While many churches reach out to meet the immediate needs of people who have lost jobs, Christians also are called to tackle underlying social issues related to employment and to partner with others to help make long-term changes, some ethicists advocate.
"Churches need to play a part in the local, state, regional and national debate about work," said Bill Tillman, the T.B. Maston Chair of Christian Ethics at Hardin-Simmons University's Logsdon Seminary in Abilene.
Not only should Christians speak up about the number of jobs available, but they also should advocate for salary levels and quality. Tillman noted the current economic downturn hit Texas at a slower pace than in many parts of the country and even more slowly in Abilene. Unemployment in the West Texas city stands at only 6 percent to 7 percent, but most jobs are lower-paying, he said.
Congregations can partner with government and social advocacy groups to affect change, David Gushee, distinguished professor of Christian ethics at Mercer University, said.
He pointed out how government, unions and social advocacy groups worked together when recession hit Germany.
"They found a way to keep people on the payroll, even if they couldn't work full time. Some work is better than no work," he said.
All strata of society—including churches and their members— should be involved in solving the unemployment problem, the ethicists insisted.
"This is a mission field," Tillman said. "But Baptists haven't been in the mindset of seeing economics as a mission."
Gushee agreed. "Those (Christians) who can should be activists and advocates for a more humane society. The economy is for people. That's the thing to remember," he said.
"This is yet one of many examples where pastors and church leaders have the opportunity to give a unique Christian perspective … on economic and social ethics … by using the pulpit and other forums."
Unemployment must be addressed systemically. "Baptists don't have an institutional or systemic approach," Tillman added. "The Baptist approach grows out of individualism."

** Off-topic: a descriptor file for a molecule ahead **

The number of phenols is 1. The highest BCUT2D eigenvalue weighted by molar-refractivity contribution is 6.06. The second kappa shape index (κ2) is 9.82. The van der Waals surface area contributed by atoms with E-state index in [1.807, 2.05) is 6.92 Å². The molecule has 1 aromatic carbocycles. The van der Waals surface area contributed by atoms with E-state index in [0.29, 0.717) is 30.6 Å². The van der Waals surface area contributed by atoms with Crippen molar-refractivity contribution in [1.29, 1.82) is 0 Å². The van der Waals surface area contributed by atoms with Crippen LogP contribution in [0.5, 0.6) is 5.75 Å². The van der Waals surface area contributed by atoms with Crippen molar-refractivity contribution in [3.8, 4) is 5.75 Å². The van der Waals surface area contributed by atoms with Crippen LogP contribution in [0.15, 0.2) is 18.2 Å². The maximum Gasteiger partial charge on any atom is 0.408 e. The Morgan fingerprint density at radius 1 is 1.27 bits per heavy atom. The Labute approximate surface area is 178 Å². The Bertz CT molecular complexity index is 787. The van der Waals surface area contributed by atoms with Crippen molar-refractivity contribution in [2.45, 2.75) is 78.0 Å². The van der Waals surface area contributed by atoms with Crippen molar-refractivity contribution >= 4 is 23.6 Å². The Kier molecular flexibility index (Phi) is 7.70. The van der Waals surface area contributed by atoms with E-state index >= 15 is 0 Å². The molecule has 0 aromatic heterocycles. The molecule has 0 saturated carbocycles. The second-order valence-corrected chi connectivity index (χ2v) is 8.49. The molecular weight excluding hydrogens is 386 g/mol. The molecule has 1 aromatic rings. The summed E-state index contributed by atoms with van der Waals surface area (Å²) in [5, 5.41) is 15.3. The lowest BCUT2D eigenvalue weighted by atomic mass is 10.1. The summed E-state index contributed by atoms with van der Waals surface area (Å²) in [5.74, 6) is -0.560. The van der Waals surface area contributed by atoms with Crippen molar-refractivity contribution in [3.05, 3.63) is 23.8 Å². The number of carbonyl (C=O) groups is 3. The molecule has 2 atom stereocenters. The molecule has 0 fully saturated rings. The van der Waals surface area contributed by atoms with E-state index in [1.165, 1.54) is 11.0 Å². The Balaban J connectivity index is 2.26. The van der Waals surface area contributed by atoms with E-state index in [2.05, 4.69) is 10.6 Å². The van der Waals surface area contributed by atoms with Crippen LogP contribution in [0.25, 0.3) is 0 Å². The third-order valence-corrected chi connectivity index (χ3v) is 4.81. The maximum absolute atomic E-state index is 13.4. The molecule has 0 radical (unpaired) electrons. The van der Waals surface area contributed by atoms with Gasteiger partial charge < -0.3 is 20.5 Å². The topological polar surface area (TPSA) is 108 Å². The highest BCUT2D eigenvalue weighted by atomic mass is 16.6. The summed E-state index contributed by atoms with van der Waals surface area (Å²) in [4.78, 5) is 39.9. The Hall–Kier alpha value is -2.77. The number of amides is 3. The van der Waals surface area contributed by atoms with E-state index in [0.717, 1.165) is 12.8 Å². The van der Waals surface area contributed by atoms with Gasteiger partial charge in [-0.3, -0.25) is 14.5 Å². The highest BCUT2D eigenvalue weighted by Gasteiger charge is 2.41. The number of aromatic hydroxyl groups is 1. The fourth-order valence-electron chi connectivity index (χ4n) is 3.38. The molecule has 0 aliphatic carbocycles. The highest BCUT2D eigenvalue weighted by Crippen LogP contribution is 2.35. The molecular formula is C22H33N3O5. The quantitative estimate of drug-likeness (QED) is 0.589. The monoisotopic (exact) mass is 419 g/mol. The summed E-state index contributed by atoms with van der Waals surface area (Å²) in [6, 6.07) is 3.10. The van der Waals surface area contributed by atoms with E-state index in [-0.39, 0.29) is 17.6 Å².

One way to take a systemic approach is to partner with others and to use available broad system connections. For example, Tillman noted, First Baptist Church and First Central Presbyterian Church partner to minister in Abilene.
And the churches tap those who are in positions of authority. "They find the people who are in the systems, using leverage into the larger system," he said.
A state representative is a member of one church, and Abilene's mayor is a vice president in the Hendrick Medical System, a health care system related to the Baptist General Convention of Texas.
"Churches with professionals and systems … can work with the pastor to address the systems, first through conversation," Tillman said. "Opportunities are closer to us than we know, offering channels that we haven't explored before."
Individual Christians could use their own resources as a way to create opportunities for others. "Corporations and those (Christians) who run businesses need to think about the 25 million people out of work and open their purse strings to create jobs," Gushee said.
Christian entrepreneurs might develop businesses or not-for-profits to create jobs, said Tarris Rosell, professor of pastoral theology, ethics and ministry praxis at Central Baptist Theological Seminary in Shawnee, Kan., and the Rosemary Flanigan Chair at the Center for Practical Bioethics in Kansas City.
In collaboration with others, Rosell has been part of starting a church, a nonprofit organization for refugee resettlement, a nonprofit that matches uninsured patients with pro bono health care providers, and a program to educate clergy and faith communities about depression. Currently, he is helping create a nongovernmental organization for the prevention of intertribal violence in Kenya.
"The results have been, in part, new jobs and meaningful work as vocation," he said.
Churches can create jobs, too, by budgeting for them, whether full-time or part-time, Gushee added.
While the ethicists agreed volunteerism isn't the best answer to unemployment, it can help people regain some measure of self-esteem and add productivity to society.
"I think that what people need is to be employed. It's not the best full answer … but volunteering and other forms of service should not be overlooked for meeting needs of productivity," Gushee said.
Volunteerism may lead to employment opportunities, Richard Land, president of the Southern Baptist Convention's Ethics & Religious Liberty Commission, believes.
"The church should find places for them (the unemployed) to work, even volunteer work," he said, "for often, volunteer work can launch them into a new career, or they may discover things they didn't know they could do."